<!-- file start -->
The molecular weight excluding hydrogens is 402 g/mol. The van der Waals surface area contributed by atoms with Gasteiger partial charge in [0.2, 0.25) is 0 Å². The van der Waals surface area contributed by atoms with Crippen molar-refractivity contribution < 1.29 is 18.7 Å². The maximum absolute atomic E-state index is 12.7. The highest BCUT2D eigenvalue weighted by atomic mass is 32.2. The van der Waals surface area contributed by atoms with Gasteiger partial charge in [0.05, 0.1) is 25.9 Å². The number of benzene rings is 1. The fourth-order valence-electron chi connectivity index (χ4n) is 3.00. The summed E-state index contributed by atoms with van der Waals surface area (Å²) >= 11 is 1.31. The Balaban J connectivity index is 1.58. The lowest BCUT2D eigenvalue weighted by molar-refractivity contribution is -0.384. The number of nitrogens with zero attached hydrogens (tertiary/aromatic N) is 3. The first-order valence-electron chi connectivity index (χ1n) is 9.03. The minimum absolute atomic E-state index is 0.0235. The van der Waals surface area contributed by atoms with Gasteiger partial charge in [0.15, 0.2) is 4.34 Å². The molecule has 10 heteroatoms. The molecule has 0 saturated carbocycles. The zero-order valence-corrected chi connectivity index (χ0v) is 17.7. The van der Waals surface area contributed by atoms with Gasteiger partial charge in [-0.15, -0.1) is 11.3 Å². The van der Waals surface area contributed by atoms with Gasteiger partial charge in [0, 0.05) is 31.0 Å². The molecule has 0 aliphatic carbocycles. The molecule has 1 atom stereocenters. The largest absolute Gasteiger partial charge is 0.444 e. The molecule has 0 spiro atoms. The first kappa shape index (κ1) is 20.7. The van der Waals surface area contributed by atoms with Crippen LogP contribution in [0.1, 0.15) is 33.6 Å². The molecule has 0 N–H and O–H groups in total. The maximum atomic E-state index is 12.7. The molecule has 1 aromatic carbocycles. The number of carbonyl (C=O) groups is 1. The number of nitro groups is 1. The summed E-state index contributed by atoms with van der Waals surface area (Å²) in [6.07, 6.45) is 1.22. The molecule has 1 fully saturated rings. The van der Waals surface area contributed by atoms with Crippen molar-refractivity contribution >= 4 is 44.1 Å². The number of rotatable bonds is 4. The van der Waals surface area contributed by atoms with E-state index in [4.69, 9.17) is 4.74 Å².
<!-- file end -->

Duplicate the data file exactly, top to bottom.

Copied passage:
The molecular weight excluding hydrogens is 402 g/mol. The van der Waals surface area contributed by atoms with Gasteiger partial charge in [0.2, 0.25) is 0 Å². The van der Waals surface area contributed by atoms with Crippen molar-refractivity contribution < 1.29 is 18.7 Å². The maximum absolute atomic E-state index is 12.7. The highest BCUT2D eigenvalue weighted by atomic mass is 32.2. The van der Waals surface area contributed by atoms with Gasteiger partial charge in [0.05, 0.1) is 25.9 Å². The number of benzene rings is 1. The fourth-order valence-electron chi connectivity index (χ4n) is 3.00. The summed E-state index contributed by atoms with van der Waals surface area (Å²) >= 11 is 1.31. The Balaban J connectivity index is 1.58. The lowest BCUT2D eigenvalue weighted by molar-refractivity contribution is -0.384. The number of nitrogens with zero attached hydrogens (tertiary/aromatic N) is 3. The first-order valence-electron chi connectivity index (χ1n) is 9.03. The minimum absolute atomic E-state index is 0.0235. The van der Waals surface area contributed by atoms with Gasteiger partial charge in [0.15, 0.2) is 4.34 Å². The molecule has 10 heteroatoms. The molecule has 0 saturated carbocycles. The zero-order valence-corrected chi connectivity index (χ0v) is 17.7. The van der Waals surface area contributed by atoms with Gasteiger partial charge in [-0.15, -0.1) is 11.3 Å². The van der Waals surface area contributed by atoms with Gasteiger partial charge in [0, 0.05) is 31.0 Å². The molecule has 0 aliphatic carbocycles. The molecule has 1 atom stereocenters. The largest absolute Gasteiger partial charge is 0.444 e. The molecule has 0 spiro atoms. The first kappa shape index (κ1) is 20.7. The van der Waals surface area contributed by atoms with Crippen LogP contribution in [0.1, 0.15) is 33.6 Å². The molecule has 0 N–H and O–H groups in total. The maximum atomic E-state index is 12.7. The molecule has 1 aromatic carbocycles. The number of carbonyl (C=O) groups is 1. The number of nitro groups is 1. The summed E-state index contributed by atoms with van der Waals surface area (Å²) in [6.07, 6.45) is 1.22. The molecule has 1 fully saturated rings. The van der Waals surface area contributed by atoms with Crippen molar-refractivity contribution >= 4 is 44.1 Å². The number of rotatable bonds is 4. The van der Waals surface area contributed by atoms with E-state index in [4.69, 9.17) is 4.74 Å².